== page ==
Posted by: johnhourihan | March 27, 2012

Pinsetting and the Warming Earth


This was, in part, first posted in March , but I thought it might be of interest now.

With a presidential candidate making jokes about global warming as if the warming earth is just so much bull fodder, and with a multitude of people laughing along with this small-minded fool at a Republican convention, I have to ask where they think they will go when the storms get so bad, and the floods get so deep, and the tornadoes so strong that there is no place on the continent to hide?

Eighty degree days in March in New England are wonderful, aren’t they? I don’t think so. Not really. (photo by John Hourihan)

Global warming worries me.

Not just that it is happening, but that so many are doing relatively little about it. And, as if in the exposition of some B-rate Scifi movie, our leaders laugh at those who are.
The addiction to energy is making our planet uninhabitable, and we find rational reasons why we stagnate in the face of the life-altering changes we are causing.
It reminds me of the cigarette game and avoidance-avoidance conflicts.
I was pretty good at the cigarette game.
No I wasn’t. I’m lying.
My sister Patty says it was because I had a brain, and something about this avoidance-avoidance conflict thing.
When I was about 16, I got a job at a bowling alley.
OK, now don’t laugh. I was a pinsetter.
It was before the machines.
Harry got me the job, but he didn’t tell me the rest of the pinsetters were like cartoons. Not like people at all, and, of course, this is where I learned to play the cigarette game.
Just a few days spent with Harry, Big Iggy, Dave Sneed, and Hump, and I was
having visions of Pinocchio at the carnival trying his best to be a real boy amidst the attractive distractions.
Big Iggy was, well, BIG. At 16 years old, he was a full 6-4 with a black Fred Flintstone mop, weighed at least twice as much as I did and sported half the IQ of a mollusk.
Harry was skinny, my size, with a face twisted by a hard birth, tiny green eyes, sparse blond hair like a chicken, and a crooked laugh.
At 17, Dave was a small bald boy with a big head full of bruises and bumps, a phrenologist’s dream.
And Hump was an over-dressed, slicked and oiled black DA hairdo, collar up, camels in the sleeve, bonafide 1950’s JD with a gold tooth.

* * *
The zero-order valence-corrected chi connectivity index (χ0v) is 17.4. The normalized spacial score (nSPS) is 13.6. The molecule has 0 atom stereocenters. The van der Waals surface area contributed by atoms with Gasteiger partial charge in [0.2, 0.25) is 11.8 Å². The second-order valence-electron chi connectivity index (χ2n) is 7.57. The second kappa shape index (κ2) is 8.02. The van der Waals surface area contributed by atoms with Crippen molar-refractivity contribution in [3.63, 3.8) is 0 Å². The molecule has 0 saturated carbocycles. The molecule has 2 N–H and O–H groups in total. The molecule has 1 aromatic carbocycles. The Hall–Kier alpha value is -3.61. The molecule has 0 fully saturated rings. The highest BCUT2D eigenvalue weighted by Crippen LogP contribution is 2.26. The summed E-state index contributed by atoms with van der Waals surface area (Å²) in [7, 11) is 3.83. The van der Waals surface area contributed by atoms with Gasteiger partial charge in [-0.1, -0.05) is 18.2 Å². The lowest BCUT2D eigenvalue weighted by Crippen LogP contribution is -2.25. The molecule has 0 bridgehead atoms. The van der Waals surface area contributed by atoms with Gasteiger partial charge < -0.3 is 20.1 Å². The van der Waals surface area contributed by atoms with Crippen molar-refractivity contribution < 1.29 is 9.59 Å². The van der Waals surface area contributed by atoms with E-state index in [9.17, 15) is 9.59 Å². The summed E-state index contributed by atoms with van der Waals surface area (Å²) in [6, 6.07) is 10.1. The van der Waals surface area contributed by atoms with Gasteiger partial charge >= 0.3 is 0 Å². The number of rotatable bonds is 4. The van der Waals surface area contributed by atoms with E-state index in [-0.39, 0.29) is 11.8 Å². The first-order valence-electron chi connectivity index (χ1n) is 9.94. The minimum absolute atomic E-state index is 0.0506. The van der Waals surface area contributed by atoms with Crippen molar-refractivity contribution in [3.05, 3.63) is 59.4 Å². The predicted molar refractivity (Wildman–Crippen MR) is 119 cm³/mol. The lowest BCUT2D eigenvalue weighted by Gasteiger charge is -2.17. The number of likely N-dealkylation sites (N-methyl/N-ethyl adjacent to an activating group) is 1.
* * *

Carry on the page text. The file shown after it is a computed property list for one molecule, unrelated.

Cartoons.
We were paid 10 cents a string to climb up on a perch between two alleys wait for the ball to go rumbling through and scatter the pins.
Then we’d jump down and pull out the dead wood or reset the pins.
Candlepins were the worst because the pins spun through the air and hit you a lot.
Sneed wore a football helmet to protect his head.
It didn’t work.
On Fridays, the pin boys would put up a few bucks of their pay, and three strings later someone took all the money.
The first time I won, Hump told me about the cigarette game.
We each stood at the end of our alley, faced off, extended our right arms and placed them firmly on the pit perch so my fist was beside his elbow and vice versa.
Iggy lit a Tareyton and wedged it, filter first, between our arms about half-way up.
Whoever moved first would lose.
It would continue until there was a winner or the cigarette went out.
At first it was easy. You could feel the warmth and still act cool. We stared into each other’s eyes, doing our best James Dean.
I noticed there was nothing behind Hump’s eyes at all. There was no sense of a single synapse, just vacant space.
Slowly we started feeling the heat, but no one moved. Sort of like when we first noticed the ozone hole.
It got a little worse and we started to sweat.
Then it began hurting.
A few seconds longer and you could smell the hair on your arm burning. Then came the smell of burning flesh.
But still we remained stock-still.
This is the avoidance-avoidance conflict. It was a bad thing if you moved. You wanted to avoid people laughing at you and the loss of 12 bucks. But if you didn’t move, your skin started melting and blistering, and you wanted to avoid this too.
Avoidance-avoidance. It sometimes makes you do absolutely nothing.
I’m pretty sure that is why we don’t do anything about destroying our climate and leaving an uninhabitable planet for our children.
It would hurt to buy a new hybrid, stop using so much electricity, stop using so much gasoline, and to do what we have to do to stop the destruction of our planet.
But of course the alternative is face the hurricanes, tornadoes, arctic melt, rising sea levels, scorched earth and it has the same effect of the cigarette game: We do nothing.
I remember pulling away when the sting turned to fire shooting up my arm.
I stared into Hump’s face and shouted something I would now like to reiterate for those who feel climate change isn’t a big problem.
I pulled my arm away and shouted, “What the hell is wrong with you?
Are you insane? This isn’t a game. This is stupidity. Why would you do this to yourself for a few bucks?”

No matter how rich we become, no matter how much money we make, we can’t buy a new planet.

And Mitt Romney thinks it’s funny.

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Responses

  1. Reblogged this on johnhourihan.

  2. John,
    when the floods come I’m going to Mitt’s house… I understand he has an elevator that will handle all of us.


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